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I declare an interest in that I am a trustee of VERTIC—the Verification Research, Training and Information Centre, a charity that carries out the verification of nuclear disarmament. I am also the vice-chairman of the all-party parliamentary group for the armed forces, with special responsibility for the Royal Marines and the Royal Navy. This is an issue about which I feel very strongly.
As you might know, Madam Deputy Speaker, on my election in 2010 I submitted a paper for the 2010 strategic defence and security review. I am preparing my contribution for the next SDSR in 2015, in which I argue that we should spend at least 2% of GDP on the defence of this country. I would also urge those in the Treasury, if they are listening, to take the cost of the nuclear deterrent out of the defence budget. I confirm my commitment to our retaining our nuclear deterrent because, in my opinion, it is the cornerstone of our membership of NATO and of our seat on the UN Security Council.
I represent Devonport, the only UK dockyard with a nuclear licence, so I can speak with some relevance about how my constituency is on the front line of defending our maritime interests. Nobody knows what the outcome of May’s general election will be, but the Scottish National party, the Greens and Plaid Cymru have all made it quite clear that they will not enter coalition with the Conservatives. According to The Independent on
The Liberal Democrats appear still to be opposed to renewing Trident. Earlier today, I checked their website. That is an interesting thing to do and I encourage Members to do it. It clearly states:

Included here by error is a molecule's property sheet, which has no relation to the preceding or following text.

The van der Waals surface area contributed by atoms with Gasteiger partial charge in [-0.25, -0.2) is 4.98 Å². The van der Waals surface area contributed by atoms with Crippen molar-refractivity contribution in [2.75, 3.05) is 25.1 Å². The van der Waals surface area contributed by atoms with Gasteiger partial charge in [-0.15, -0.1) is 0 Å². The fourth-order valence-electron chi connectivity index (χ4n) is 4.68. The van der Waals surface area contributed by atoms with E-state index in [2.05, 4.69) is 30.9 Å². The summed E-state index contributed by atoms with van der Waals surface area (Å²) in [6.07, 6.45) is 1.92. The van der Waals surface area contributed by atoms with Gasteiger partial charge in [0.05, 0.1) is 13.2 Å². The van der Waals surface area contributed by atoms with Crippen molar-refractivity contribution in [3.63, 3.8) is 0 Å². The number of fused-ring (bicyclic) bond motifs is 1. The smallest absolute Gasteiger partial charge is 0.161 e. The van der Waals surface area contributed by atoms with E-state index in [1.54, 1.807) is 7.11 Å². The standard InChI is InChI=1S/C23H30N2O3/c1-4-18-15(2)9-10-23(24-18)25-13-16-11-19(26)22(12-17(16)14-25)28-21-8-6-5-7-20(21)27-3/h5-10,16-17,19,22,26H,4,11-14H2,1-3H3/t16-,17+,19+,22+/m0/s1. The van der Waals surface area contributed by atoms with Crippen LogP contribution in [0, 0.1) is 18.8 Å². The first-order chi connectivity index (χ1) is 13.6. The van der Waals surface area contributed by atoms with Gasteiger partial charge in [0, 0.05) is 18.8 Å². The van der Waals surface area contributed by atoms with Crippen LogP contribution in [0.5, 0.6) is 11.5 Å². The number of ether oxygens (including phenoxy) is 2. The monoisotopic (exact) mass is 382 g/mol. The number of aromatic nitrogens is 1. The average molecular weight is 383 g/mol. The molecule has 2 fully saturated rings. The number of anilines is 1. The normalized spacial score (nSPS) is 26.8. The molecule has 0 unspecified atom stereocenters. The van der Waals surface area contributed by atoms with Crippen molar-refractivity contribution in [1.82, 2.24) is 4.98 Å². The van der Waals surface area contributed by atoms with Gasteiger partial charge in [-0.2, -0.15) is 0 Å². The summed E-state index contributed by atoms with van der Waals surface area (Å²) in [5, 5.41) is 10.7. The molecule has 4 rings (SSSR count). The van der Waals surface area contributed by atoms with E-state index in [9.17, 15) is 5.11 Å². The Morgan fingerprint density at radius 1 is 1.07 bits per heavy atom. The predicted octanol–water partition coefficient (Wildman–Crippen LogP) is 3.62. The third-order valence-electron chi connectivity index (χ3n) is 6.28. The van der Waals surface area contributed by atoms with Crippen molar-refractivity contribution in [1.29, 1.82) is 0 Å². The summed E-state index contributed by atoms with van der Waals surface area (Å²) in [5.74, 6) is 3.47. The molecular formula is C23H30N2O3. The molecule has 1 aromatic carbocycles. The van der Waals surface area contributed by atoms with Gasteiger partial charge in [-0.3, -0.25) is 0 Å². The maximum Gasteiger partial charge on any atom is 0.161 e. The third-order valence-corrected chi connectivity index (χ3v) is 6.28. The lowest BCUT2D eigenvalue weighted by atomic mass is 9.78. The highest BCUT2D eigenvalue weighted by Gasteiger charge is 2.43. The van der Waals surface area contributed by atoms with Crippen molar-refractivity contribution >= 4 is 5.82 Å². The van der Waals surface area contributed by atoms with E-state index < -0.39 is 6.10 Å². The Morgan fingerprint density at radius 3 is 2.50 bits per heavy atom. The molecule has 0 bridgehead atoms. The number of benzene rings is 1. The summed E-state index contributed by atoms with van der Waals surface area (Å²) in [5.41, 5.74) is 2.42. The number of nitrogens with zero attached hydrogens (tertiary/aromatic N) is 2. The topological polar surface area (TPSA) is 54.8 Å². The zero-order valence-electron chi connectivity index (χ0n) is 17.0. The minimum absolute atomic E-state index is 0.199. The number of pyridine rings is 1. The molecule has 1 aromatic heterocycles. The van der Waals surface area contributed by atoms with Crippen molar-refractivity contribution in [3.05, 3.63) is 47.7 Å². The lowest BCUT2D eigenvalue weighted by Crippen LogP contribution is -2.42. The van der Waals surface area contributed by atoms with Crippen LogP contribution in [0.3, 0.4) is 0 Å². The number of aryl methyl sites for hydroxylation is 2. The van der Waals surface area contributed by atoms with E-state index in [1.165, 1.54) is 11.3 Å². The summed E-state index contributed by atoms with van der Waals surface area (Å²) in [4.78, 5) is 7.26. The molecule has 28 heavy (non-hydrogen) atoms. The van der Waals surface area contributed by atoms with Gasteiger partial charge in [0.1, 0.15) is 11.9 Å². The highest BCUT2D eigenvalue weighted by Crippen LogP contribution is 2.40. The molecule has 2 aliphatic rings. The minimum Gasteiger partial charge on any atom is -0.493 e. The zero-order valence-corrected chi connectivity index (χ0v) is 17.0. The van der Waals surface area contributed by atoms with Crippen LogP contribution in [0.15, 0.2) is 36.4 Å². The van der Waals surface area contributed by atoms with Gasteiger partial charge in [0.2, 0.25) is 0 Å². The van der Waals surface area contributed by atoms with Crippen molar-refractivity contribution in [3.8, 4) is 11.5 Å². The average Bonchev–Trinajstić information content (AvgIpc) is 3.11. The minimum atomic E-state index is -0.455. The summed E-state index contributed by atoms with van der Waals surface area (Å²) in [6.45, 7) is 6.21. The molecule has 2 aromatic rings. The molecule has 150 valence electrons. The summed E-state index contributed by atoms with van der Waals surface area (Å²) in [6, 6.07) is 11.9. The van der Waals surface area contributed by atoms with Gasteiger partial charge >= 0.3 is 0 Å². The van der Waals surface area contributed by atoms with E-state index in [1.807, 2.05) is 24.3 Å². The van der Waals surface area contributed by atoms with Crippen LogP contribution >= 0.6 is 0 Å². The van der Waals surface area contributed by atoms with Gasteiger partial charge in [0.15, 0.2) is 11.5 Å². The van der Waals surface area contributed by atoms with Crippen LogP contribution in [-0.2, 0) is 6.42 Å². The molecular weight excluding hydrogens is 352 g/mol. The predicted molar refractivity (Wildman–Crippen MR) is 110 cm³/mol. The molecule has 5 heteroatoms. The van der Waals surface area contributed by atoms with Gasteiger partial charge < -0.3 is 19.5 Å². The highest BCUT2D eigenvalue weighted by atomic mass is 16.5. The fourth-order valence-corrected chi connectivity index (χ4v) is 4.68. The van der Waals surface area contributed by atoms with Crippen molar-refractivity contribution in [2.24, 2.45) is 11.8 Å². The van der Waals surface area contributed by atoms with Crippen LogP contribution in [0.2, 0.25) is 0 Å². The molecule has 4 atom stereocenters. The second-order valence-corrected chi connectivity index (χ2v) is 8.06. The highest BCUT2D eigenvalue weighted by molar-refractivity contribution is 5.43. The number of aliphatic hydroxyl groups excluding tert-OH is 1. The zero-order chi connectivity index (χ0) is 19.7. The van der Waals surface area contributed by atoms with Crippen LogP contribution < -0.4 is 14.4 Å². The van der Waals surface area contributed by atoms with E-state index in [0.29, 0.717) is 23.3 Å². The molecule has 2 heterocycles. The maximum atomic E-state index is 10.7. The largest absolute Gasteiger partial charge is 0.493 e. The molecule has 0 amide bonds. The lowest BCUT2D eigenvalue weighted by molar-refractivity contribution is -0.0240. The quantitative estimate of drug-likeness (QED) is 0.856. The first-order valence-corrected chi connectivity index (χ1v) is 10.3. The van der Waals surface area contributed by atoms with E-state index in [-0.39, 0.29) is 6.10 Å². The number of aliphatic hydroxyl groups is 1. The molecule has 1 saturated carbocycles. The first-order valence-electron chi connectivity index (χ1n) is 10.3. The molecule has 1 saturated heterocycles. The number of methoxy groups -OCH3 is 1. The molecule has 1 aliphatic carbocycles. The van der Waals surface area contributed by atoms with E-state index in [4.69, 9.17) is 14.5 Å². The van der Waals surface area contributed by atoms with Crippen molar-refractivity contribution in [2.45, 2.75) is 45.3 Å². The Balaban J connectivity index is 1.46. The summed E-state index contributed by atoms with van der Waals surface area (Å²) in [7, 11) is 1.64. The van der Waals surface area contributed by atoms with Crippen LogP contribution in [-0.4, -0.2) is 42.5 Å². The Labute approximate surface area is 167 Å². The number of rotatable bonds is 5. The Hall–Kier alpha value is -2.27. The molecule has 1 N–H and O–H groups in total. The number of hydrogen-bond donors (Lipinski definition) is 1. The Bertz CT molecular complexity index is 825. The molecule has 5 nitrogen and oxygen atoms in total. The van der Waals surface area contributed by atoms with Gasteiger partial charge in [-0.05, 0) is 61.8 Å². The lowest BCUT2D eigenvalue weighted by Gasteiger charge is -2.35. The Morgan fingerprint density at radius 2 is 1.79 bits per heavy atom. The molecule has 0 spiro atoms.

“Britain’s nuclear deterrent, which consists of four Trident submarines, is out-dated and expensive. It is a relic of the Cold War and not up-to-date in 21st century Britain. Nowadays, most of our threats come from individual terrorist groups, not communist countries with nuclear weapons.
The Liberal Democrats are the only main party willing to face up to those facts.
The UK has four Trident submarines on constant patrol, which are nearing the end of their life. A decision needs to be made about what we do to replace them.
It would be extremely expensive and unnecessary to replace all four submarines, so we propose to replace some of the submarines instead. They would not be on constant patrol but could be deployed if the threat from a nuclear-armed country increased.
This would keep Britain safe while allowing us to move down the nuclear ladder in a realistic and credible way. While we cannot predict the future, making this first move on the road to international nuclear disarmament is the right thing to do.”